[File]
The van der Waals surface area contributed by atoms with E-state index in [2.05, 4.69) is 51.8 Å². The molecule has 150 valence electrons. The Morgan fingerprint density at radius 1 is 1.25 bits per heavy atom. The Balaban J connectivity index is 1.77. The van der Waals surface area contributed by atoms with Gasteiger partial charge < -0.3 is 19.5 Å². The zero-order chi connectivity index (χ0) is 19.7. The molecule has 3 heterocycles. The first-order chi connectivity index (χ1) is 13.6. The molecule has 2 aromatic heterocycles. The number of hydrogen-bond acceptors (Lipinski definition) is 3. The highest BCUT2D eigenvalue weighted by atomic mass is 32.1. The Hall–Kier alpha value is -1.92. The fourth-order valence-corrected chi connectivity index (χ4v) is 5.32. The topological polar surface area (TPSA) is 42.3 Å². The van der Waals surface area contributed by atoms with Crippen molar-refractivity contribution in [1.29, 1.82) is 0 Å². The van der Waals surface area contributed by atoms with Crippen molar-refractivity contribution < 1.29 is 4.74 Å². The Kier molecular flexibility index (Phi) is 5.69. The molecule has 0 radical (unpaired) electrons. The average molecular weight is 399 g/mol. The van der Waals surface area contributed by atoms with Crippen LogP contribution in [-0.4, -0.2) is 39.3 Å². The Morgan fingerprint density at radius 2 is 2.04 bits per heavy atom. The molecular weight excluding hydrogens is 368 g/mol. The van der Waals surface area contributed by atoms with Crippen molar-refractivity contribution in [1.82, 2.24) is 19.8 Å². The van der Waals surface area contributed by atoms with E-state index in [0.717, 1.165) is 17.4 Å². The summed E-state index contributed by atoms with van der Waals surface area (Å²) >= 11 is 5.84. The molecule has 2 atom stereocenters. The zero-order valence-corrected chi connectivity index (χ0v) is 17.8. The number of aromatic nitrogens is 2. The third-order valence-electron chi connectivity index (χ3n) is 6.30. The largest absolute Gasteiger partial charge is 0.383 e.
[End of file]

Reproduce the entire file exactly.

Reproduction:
The van der Waals surface area contributed by atoms with E-state index in [2.05, 4.69) is 51.8 Å². The molecule has 150 valence electrons. The Morgan fingerprint density at radius 1 is 1.25 bits per heavy atom. The Balaban J connectivity index is 1.77. The van der Waals surface area contributed by atoms with Gasteiger partial charge < -0.3 is 19.5 Å². The zero-order chi connectivity index (χ0) is 19.7. The molecule has 3 heterocycles. The first-order chi connectivity index (χ1) is 13.6. The molecule has 2 aromatic heterocycles. The number of hydrogen-bond acceptors (Lipinski definition) is 3. The highest BCUT2D eigenvalue weighted by atomic mass is 32.1. The Hall–Kier alpha value is -1.92. The fourth-order valence-corrected chi connectivity index (χ4v) is 5.32. The topological polar surface area (TPSA) is 42.3 Å². The van der Waals surface area contributed by atoms with Crippen molar-refractivity contribution in [1.29, 1.82) is 0 Å². The van der Waals surface area contributed by atoms with Crippen molar-refractivity contribution < 1.29 is 4.74 Å². The Kier molecular flexibility index (Phi) is 5.69. The molecule has 0 radical (unpaired) electrons. The average molecular weight is 399 g/mol. The van der Waals surface area contributed by atoms with Crippen LogP contribution in [-0.4, -0.2) is 39.3 Å². The Morgan fingerprint density at radius 2 is 2.04 bits per heavy atom. The molecular weight excluding hydrogens is 368 g/mol. The van der Waals surface area contributed by atoms with Crippen molar-refractivity contribution in [1.82, 2.24) is 19.8 Å². The van der Waals surface area contributed by atoms with E-state index in [0.717, 1.165) is 17.4 Å². The summed E-state index contributed by atoms with van der Waals surface area (Å²) >= 11 is 5.84. The molecule has 2 atom stereocenters. The zero-order valence-corrected chi connectivity index (χ0v) is 17.8. The number of aromatic nitrogens is 2. The third-order valence-electron chi connectivity index (χ3n) is 6.30. The largest absolute Gasteiger partial charge is 0.383 e.